The following drugs (immune-stimulants, anti-neoplastic, cytokines, interferons, long term treatment with systemic steroids) were not allowed during the study. Every other treatment was permitted and the patient was asked to record every assumption.
Definition of acute infectious episodes
Acute episodes of the upper respiratory airways were identified by the continuous presence of rhinorrhoea (both sero-mucous and purulent), pharyngitis, and cough, lasting at least 48 hours, with or without fever. Acute episodes of the lower respiratory airways were defined as the continuous presence of at least one of the following signs or symptoms: stridor, wheeze, crackles and rhonchi indrawing, respiratory frequency >50 cycles/minute, cyanosis, lasting at least 48 hours, with or without fever. Acute episodes of otitis were defined as the continuous presence of pain, erythema and reduced or loss of tympanic membrane mobility. Finally, an acute infectious episode was defined as new if at least 72 hours had passed, in the complete absence of symptoms, from the resolution of the previous episode.
Patients’ consent withdrawal
Patients were allowed to withdraw from the treatment for any reason. According to the protocol, when possible, the adverse reactions and the use of drugs were recorded in retired patients and the personal diary was retired. Any relevant information was recorded in the CRF.
Patients’ compliance control
The patient was considered as adhering to the therapeutic protocol if he/she had taken at least 80% of the specified quantity of medicine. Treatment compliance was recorded in the CRF by the Investigator.
Patients on their patient’s diary and investigators in CRF carefully monitored the occurrence of adverse reactions (AR). These were classified as certain, likely, possible, unlikely, unrelated and not evaluable, according to the definition of the protocol. ARs were also classified as slight (if not interfering with daily activities), intermediate (if interfering with the day activities) and severe (if the AR inhibits daily activities).
Exclusion of the patient from the study
Patients were excluded from the study because of adverse reaction(s) that, to the investigator’ judgment, were incompatible with the study continuation or if the investigator had the intention to treat the patient with drugs non allowed by the present protocol.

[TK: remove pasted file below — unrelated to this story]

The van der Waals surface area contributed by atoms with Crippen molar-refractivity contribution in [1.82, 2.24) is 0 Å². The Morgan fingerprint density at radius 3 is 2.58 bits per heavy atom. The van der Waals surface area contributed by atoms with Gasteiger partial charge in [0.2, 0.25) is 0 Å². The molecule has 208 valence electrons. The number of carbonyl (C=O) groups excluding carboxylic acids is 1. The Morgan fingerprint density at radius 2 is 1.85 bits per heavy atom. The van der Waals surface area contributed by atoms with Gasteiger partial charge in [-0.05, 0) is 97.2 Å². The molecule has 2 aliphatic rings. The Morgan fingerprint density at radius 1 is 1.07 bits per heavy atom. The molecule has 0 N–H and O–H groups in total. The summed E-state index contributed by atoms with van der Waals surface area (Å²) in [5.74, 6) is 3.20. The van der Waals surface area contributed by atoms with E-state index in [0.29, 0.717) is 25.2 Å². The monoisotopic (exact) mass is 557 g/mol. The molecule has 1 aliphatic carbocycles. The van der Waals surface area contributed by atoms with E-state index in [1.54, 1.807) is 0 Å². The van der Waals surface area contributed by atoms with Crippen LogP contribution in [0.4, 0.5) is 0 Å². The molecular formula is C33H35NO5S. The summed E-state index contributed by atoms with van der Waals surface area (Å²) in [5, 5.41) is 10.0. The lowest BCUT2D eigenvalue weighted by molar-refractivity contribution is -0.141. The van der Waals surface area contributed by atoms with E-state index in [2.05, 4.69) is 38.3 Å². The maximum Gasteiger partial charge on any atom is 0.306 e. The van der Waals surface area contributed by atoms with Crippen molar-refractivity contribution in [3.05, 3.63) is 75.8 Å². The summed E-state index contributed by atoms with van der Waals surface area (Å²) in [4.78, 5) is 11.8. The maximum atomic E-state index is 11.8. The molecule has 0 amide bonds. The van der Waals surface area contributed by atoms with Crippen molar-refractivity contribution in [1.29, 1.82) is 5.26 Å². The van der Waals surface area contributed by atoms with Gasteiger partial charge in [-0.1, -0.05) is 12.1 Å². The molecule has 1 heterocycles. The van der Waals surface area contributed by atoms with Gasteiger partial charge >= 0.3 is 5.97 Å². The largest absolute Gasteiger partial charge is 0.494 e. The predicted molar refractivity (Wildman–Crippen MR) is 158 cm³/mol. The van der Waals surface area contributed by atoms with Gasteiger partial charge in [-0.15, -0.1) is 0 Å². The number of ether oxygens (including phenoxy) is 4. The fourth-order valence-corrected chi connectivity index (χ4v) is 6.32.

Patients were requested to fill in a diary containing personal information. In particular, in the presence of an infectious episode (IE), a specific diary section was filled in by the patient, indicating a) the beginning and the end of the IE; b) the signs and symptoms (fever, dyspnoea, pain, cough and general status) on a 4 point scale (0 = absent, 1 = mild, 2 = moderate; 3 = severe); c) treatments administered (antibiotics, local or systemic corticosteroids, cough mixtures, mucolytics expectorants, NSAID etc.); d) specialist visits; e) absence from work or school; f) period of hospitalization and g) adverse events.
Statistical analysis was performed on the following three populations: a) Intention-to-Treat (ITT) Population, defined as all randomized patients who received at least one dose of study medication and had at least one evaluation of the primary parameter (assessment of efficacy by the patient’s diary) after randomization. b) Per-Protocol (PP) Population, defined as the set of ITT patients who completed the study without presenting any major violation of the protocol. Major deviations from the protocol were defined in the statistical analysis plan (SAP), approved prior to the opening of the randomization code (breaking the blind). c) Safety or Safety Set (SS) Population, defined as all randomized patients who received at least one dose of study drug. For the evaluation of the efficacy, Intention-to-Treat (ITT) Population was considered as the primary population for analysis. Demographic characteristics and medical history of the patients were summarized for the two study treatments using descriptive statistics (mean, SD, median, for continuous variables and frequency tables for categorical variables). The comparability of treatment groups was assessed by applying appropriate statistical tests, Student's t-test or Wilcoxon Rank-Sum Test for continuous variables, and Chi-Square test for dichotomous variables. The primary variable was the total length, in days, of infections of the respiratory tract observed in the period between randomization and the end of study visit (visit 5, month 6). The results obtained in the two treatment groups were reported using descriptive statistics (mean, SD and median) and compared using the ANCOVA model. The analysis was performed with SAS by using the MIXED Procedure. The statistical analysis and the relevant date listings were produced using the SAS package. The level of statistical significance was fixed at 5% (α = 0.05). All statistical tests were two-tailed. All secondary efficacy variables were evaluated by using mean, SD and median for continuous variables or frequency tables for categorical variables. The comparison between the two treatment groups was made through the application of the Student’s t-test or in the same non-parametric Wilcoxon Rank Sum Test if the parameter did not follow a distribution similar to the normal. The analysis was assessed by applying the Kaplan-Meier method and the comparison between the two groups was evaluated using the log-rank test.